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Allbirds’ Omnichannel Evolution From D2C Pure-Play Can’t Happen Fast Enough







Earnings season in an inflationary climate can be a drag, as brands continue to trim outlooks and reposition for a long fall and winter of lower demand and higher prices.

It’s in virtually every sector, with apparel and fashion brands taking some of the harder hits. Eco-friendly direct-to-consumer (D2C) footwear and clothing brand Allbirds reported second-quarter 2022 earnings results Monday (Aug. 8), telling analysts that inflationary effects are wearing down shoppers.

Co-CEO and Co-Founder Joseph Zwillinger told analysts that “since our May earnings call, persistently high inflation has started to take its toll on consumers. Across our industry, elevated inventory and promotional levels have begun to impact digital and retail traffic trends.”

Allbirds customers skew toward higher incomes, he added, “hence there was a lag on the impact of inflation, but this trend became notable in the U.S. beginning in the back half of June.”

Zwillinger said Allbirds’ data revealed “changes in demand signals” that caused the brand to make Q2 moves, including tightening inventory levels, more focus on cash flow and a reduction in global corporate headcount of roughly 8%.

“These reductions in part free us up to shift resources to continue to invest in areas that are critical for long-term demand growth, including product, sourcing and brand marketing,” he said.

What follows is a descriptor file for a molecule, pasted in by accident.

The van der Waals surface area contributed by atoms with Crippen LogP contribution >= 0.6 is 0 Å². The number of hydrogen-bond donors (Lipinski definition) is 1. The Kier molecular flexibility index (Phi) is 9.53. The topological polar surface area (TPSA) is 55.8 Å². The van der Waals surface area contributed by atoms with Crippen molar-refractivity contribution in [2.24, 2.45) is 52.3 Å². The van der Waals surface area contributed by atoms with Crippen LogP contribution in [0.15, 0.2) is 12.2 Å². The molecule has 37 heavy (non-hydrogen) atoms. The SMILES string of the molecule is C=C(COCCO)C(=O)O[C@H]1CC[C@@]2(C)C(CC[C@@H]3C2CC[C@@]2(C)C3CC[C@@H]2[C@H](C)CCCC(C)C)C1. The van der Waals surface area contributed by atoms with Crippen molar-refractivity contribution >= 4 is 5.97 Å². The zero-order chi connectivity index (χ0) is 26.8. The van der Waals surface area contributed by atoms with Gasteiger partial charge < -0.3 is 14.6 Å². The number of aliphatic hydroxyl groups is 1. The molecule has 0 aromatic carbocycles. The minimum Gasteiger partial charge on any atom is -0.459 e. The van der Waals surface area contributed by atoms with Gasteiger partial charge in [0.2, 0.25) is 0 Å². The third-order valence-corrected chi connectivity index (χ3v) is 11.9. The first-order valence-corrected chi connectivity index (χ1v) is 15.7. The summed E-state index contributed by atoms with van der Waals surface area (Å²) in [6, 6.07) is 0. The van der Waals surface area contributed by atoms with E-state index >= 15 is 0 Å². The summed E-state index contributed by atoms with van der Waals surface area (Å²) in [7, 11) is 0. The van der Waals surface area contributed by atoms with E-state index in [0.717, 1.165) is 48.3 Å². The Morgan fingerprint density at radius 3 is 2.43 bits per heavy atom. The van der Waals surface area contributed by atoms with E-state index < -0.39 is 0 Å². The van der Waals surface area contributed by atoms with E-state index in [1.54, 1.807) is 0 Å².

See also: Allbirds Joins Peloton, Etsy, Warby Parker on List of Fallen Angels

The brand is looking to its third-party distribution strategy as “a profitable marketing vehicle for our direct channel, with incremental top- and bottom-line growth over the medium term, albeit with modest impact in 2022,” Zwillinger said.

Early retail partners in the effort include Nordstrom, Zalando and SCHEELS, some of which access “geographies that we don’t expect to reach with our brick-and-mortar stores,” he said. Allbirds will also be launching with Selfridges in London this summer.

A D2C brand by design, Allbirds has moved aggressively into physical stores, opening 13 locations last year for a current 46 locations. Asked about the brick-and-mortar outlook, Zwillinger said, “even in the demand environment like we’re in today where there’s drop-off in store traffic across the industry, we can still feel confident in the long-term performance of each of these stores and the fleet overall, and of course how that haloes into the cross-channel commerce dynamic.”

Zwillinger said omnichannel customers “spend around 1.5 times more than single-channel repeat customers and now comprise approximately 15% of our repeat customer base,” adding that U.S. store sales grew almost 120% year over year, with seven new stores added in Q2.

Glasses Fog, Sneakers Go Slower

A slowdown in D2C sales injects more uncertainty into a highly volatile market.

Eyewear maker Warby Parker will report Q2 2022 earnings on Thursday (Aug. 11), and market watchers are monitoring gyrations in the stock that’s traded between $10.86 and $60.30 since its initial public offering (IPO) last September.

Still, the company said it intends to add 40 stores in 2022 to a fleet of just over 201 locations and a plan to expand its fleet to more than 900 U.S. stores over time.

Read also: Warby Parker Has Solid Business, Shaky Stock

The mightiest are feeling the sting, too, as Adidas CEO Kasper Rorsted noted in the footwear giant’s Q2 earnings release Thursday (Aug. 4) that even with a return to team sports this summer boosting results, “the macroeconomic environment, particularly in China, remains challenging. The recovery in this market is — due to continued COVID-19-related restrictions — slower than expected. And we have to take into account a potential slowdown in consumer spending in all other markets for the remainder of the year.”

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